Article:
From The Gut: Support Your Local Probiotic
A few years ago, if you heard the word "probiotic," it would have immediately conjured imagery of Jamie Lee Curtis selling regularity in the guise of fruity breakfast yogurt to the over-50 set. That may have been the moment when bacteria-laced foods entered your consciousness—with a maddening jingle to reinforce them—but their history goes back much farther.
Cultures worldwide have been eating food containing live organisms for centuries, in the form of dishes like kimchi, yogurts, and many other fermented products. Part of this interest was in the name of food preservation, but some ancient cultures drew the link between fermented foods and health. In this light, perhaps we could even consider probiotics the original supplements.
A few decades ago, western dairy producers took things up a notch, introducing acidophilus-fortified milk products designed to fight the ill effects of dairy sensitivity. This led to the explosion of probiotic-laced yogurts and other foods touted to contain "millions of live organisms." Today, supplement makers hope to take out the middle man via specific "gut health" supplements that take aim at everything from supporting digestive function to an overall better balance of intestinal flora.
Along the way, researchers have continued to uncover new ways that supplementing with so-called "good bacteria" can impact health and well-being, for both the general populace and elite athletes. In short, it's no longer all about gas, bloating, and regularity. The known benefits now include things like immune system enhancement, better nutrient absorption, and even improved focus and mood. And while probiotics get the most press for what they do in your digestive tract while they're alive, emerging research suggests these benefits continue even after the bacteria die.
The bacteria are here to stay, and that's a good thing. So let's take a closer look at how they work in you, and for you.
Probiotics are live microorganisms that are most often referred to as "friendly" or "good" bacteria. In adequate supplemental amounts, they offer health benefits to the gut, including restoration of intestinal microbiota balance. They can be found in fermented foods such as yogurt, miso, and kimchi. Examples include lactobacillus acidophilus and bifidobacterium lactis.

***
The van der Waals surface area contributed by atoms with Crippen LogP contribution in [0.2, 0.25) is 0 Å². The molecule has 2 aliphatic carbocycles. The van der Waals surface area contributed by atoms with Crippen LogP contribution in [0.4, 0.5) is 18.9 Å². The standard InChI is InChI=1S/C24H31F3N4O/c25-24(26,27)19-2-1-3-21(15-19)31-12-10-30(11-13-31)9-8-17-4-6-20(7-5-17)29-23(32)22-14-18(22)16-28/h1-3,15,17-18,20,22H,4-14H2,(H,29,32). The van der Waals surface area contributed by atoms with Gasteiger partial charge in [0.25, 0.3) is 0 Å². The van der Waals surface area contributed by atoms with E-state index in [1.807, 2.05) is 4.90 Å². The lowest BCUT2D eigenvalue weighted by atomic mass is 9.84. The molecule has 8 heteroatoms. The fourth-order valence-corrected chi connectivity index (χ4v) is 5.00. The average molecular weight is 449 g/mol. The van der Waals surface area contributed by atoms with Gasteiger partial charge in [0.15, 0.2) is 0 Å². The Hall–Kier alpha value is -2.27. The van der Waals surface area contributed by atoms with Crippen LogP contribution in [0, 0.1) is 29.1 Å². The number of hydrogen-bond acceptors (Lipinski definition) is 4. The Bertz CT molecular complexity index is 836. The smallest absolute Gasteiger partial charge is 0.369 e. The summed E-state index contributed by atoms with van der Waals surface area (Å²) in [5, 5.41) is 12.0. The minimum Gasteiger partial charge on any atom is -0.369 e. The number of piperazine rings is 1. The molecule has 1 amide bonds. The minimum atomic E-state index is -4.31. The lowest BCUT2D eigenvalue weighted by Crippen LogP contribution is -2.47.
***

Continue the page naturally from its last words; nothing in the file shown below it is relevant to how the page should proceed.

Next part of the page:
A prebiotic is a selectively fermented ingredient that acts as a food source to probiotics, which in turn promote growth of gastrointestinal microflora. Examples of prebiotics are inulin and trans galactooligosaccharides (trans-GOS).
A synbiotic is a supplement that combines a probiotic and a prebiotic. The pairing increases the population and/or the function of the probiotic.
A postbiotic is a metabolic byproduct generated by a probiotic organism throughout its lifespan. It is thought to be able to promote a healthy gastrointestinal tract, bolster the immune system, and aid digestion and absorption of various minerals and amino acids. Examples of postbiotics are soluble factors, peptides, bacteriocins, and organic acids.
Your body is a walking, talking Petri dish. A complex community of microorganisms, known in total as "the human microbiome," flourishes everywhere from the skin to the intestines, and at many points in between.
Of course not all of these organisms are beneficial; some are undeniably toxic. But a surprisingly large number are not only beneficial to their host—i.e., you—they're downright crucial. Their name reflects this: probiotic, which literally means "for life." At least 5,600 known species of these living helpers are battling for space solely in the gut—a term that encompasses the entire digestive tract, from the mouth on down through the stomach and intestines.
The two best-known groups of probiotics are rod-shaped bacteria from either the genus lactobacilli, or the genus bifidobacteria. These are by far the two most commonly included probiotic strains in foods and supplements. Lactobacilli generally reside in the small intestine; bifidobacteria's natural preferred habitat is the large intestine or colon.
Of course, neither of these helpful strains is alone in its native habitat, and they must compete for resources in order to exist. Their rivals often include parasitic and toxic strains of bacteria. When these harmful bacteria colonies are allowed to run riot, they can negatively impact nutrition and immune function.*
This battle is already happening, and it lasts your entire life. It's never "won" or "lost," but you can take action help support the growth and proliferation of good bacteria. First, you can beef up their ranks by ingesting additional lactobacilli or bifidobacteria, in the form of probiotic-containing foods or supplements. You could also ingest probiotics' preferred food source, a class of carbohydrates known as prebiotics.
Until recently, pairings of prebiotics and probiotics in supplements have been haphazard, but some manufacturers have become more strategic. A few years ago, MRM and its team of scientists began pairing probiotics with the prebiotics that each strain best loved to eat, calling the pairs "qualified synbiotics." The result is a line of digestive and gut health products with condition-specific formulas engineered to create optimal conditions for beneficial organisms within the gut.
MRM founder Mark Olson likes to call the company's new line of gut health products "a Match.com for the most compatibility between bacteria and the food source that enables the fastest colonization of good bacteria in the gut."